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About Maxcd99

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  1. I'll attempt to decipher the meaning behind the rather large gap between his FIP and xFIP, since I think it's worth addressing. So FIP and xFIP attempt to determine how a strong a pitcher performs when taking out luck based variables such as defense, sequencing, etc. The distinction is that FIP takes into account the amount of HRs allowed (in Soroka's case, 0) while xFIP factors a pitcher's allowed fly balls and prorates it to the league average HR/FB rate. His FIP is good, but its mostly bolstered by his HR allowed being at nil. If his flyballs allowed were to lead to HRs occurring at just an average rate, this shoots up more than a full rate. Essentially, Soroka's ability to limit HRs is luck based and not skill based. He's not preventing fly balls, he's just been lucky with them not going over the fence. Atlanta has a neutral to slightly pitcher friendly park as well, contributing to a slightly higher SIERA than xFIP at 4.12 heading into tonight. I knew about Soroka's pedigree coming up but I'm not the most fit person to say if he's historically has had a knack in preventing long balls, but the saber-metrics suggest otherwise. If you can get a good haul I don't see why you shouldn't sell, especially when he's flirting with a sub 1 ERA and is living up to his blue-chip prospect hype.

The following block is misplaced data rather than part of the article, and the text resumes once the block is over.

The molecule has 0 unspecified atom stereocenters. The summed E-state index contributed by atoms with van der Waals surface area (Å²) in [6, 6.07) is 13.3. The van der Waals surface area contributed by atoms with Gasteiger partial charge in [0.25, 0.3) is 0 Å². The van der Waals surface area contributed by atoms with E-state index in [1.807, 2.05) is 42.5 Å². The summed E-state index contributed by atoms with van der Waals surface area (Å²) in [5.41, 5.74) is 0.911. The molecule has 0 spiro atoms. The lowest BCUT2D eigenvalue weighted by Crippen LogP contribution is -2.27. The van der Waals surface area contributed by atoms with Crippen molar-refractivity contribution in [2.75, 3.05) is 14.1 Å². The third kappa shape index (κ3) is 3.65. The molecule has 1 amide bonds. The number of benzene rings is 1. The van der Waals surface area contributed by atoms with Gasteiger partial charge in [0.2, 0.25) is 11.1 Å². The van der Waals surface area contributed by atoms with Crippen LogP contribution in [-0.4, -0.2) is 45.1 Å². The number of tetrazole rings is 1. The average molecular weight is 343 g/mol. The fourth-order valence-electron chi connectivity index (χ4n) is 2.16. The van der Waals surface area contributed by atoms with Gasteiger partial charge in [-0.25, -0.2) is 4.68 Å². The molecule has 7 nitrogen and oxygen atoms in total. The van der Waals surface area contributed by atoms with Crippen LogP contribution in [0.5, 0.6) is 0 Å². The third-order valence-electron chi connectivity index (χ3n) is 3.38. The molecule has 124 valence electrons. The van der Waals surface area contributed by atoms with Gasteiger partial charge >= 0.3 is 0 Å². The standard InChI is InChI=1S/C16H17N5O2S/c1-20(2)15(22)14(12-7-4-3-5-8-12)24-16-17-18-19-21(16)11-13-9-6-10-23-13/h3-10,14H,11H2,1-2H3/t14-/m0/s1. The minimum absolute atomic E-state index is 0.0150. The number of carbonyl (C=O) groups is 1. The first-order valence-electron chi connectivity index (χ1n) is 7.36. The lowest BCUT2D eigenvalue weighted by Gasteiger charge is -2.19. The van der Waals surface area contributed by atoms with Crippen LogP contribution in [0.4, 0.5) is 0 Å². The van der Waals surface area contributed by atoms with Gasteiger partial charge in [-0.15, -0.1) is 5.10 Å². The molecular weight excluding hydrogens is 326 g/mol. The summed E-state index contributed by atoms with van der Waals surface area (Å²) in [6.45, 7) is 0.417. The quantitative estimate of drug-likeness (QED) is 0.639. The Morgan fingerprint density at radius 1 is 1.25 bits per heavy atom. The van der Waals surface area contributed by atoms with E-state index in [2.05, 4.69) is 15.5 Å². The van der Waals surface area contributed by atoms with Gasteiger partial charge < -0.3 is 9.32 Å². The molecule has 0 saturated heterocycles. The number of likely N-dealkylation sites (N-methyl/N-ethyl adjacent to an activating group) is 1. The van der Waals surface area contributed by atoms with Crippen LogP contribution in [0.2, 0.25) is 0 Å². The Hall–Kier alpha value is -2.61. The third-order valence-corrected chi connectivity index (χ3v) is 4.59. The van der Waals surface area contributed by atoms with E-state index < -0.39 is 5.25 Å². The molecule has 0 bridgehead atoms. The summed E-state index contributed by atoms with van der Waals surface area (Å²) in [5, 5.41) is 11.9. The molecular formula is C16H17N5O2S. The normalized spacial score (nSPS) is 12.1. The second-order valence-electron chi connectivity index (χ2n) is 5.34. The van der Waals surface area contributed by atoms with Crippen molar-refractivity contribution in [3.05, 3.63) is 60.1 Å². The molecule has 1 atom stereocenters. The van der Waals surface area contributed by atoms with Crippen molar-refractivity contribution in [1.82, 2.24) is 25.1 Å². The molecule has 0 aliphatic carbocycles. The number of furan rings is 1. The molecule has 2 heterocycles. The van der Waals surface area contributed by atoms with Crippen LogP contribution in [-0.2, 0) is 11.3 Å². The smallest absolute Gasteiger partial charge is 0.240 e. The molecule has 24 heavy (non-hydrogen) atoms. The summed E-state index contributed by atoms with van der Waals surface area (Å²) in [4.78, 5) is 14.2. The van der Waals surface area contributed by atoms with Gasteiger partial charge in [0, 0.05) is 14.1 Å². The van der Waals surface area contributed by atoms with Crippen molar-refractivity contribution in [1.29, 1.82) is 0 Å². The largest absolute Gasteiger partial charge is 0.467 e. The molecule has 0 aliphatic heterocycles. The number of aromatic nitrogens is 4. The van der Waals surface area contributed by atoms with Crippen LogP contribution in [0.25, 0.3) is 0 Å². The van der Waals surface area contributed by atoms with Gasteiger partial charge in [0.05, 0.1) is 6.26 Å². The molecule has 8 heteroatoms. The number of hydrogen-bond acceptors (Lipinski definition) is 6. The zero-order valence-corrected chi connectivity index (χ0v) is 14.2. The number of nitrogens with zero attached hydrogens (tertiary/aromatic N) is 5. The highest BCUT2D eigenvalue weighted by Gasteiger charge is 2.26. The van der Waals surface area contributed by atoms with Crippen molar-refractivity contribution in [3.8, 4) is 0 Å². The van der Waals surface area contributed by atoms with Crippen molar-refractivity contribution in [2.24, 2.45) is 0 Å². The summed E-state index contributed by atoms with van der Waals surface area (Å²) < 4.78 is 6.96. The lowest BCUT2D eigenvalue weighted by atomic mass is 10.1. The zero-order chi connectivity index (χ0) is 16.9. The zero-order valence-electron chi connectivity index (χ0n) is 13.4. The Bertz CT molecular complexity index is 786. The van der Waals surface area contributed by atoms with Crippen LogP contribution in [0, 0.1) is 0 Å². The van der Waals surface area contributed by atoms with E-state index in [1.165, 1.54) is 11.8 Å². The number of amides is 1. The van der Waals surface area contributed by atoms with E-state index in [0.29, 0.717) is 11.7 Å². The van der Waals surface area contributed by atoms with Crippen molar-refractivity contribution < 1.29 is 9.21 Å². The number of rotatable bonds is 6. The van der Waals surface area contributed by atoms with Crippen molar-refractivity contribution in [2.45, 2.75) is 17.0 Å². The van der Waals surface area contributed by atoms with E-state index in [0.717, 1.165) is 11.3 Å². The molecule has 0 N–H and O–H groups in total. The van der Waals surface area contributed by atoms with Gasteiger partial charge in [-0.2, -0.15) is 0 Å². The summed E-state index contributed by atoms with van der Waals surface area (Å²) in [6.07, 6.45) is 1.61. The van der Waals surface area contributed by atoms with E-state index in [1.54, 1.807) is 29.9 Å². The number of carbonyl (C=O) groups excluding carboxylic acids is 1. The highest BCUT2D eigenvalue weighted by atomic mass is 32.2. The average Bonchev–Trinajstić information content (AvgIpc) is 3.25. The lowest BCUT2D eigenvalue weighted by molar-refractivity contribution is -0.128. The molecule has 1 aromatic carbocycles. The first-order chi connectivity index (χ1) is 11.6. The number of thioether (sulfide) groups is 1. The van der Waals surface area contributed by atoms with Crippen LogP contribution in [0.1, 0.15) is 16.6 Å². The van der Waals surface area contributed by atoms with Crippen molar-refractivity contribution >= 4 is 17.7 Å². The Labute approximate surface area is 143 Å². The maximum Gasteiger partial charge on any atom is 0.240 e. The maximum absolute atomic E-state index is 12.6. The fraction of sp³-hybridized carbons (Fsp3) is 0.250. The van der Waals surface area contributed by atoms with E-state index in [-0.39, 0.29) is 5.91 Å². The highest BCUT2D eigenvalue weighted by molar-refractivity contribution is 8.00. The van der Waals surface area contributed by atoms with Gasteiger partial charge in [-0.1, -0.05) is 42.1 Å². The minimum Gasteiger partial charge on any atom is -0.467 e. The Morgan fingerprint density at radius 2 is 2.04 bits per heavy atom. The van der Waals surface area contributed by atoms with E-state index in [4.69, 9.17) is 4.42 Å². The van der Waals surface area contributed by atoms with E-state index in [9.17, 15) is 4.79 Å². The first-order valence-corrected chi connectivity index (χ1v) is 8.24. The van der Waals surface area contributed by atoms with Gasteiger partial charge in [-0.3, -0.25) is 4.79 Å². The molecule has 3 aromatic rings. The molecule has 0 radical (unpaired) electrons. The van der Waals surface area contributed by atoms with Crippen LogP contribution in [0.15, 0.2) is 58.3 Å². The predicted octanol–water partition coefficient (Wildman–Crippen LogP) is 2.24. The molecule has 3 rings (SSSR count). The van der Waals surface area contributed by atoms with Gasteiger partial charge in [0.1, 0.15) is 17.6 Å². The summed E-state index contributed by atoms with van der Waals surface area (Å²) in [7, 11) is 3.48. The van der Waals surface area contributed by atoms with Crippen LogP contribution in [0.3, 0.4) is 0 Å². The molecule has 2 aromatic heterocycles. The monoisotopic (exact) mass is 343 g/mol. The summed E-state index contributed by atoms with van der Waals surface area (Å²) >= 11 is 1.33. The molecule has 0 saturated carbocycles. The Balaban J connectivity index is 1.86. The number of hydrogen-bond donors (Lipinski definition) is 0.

2. I remember drafting him super deep in a dynasty league a few years back. I had since cut him, but remember him being super toolsy coming out of the draft with his hitting being a bit questionable. I haven't followed his minor league career but he's always had the speed and power to be serviceable in the majors.
  3. It's not necessarily that 28 is old. It's just that they would have more "prime" years if signed to 10 year deals next offseason. With Stanton, the Yankees are getting his age 28-38 seasons. With Machado and Harper, a team would be getting their age 26-36 seasons. I would much rather take Machado's or Harper's age 26-27 seasons rather than Stanton's age 37-38 ones. If Harper or Machado sign for ~$400M then my point on Stanton's contract being obscene is weak. While possible, I don't think a team will give up this much money unless they defer part of it like the Nats did with Scherzer.
  4. Not really. Considering it only took Kaprielian, Mateo, and Fowler to get 2.5 years of Gray, something among the lines of Frazier, Medina, and Thairo Estrada could definitely get done for 3 years of Stroman.
  5. Jacoby is owed a minimum of $68M for the rest of his contract but the Yankees got back $35M from the Stanton trade. The Marlins paying off half of Ellsbury's deal with the Yankees paying full price for Stanton is another way of looking at this deal.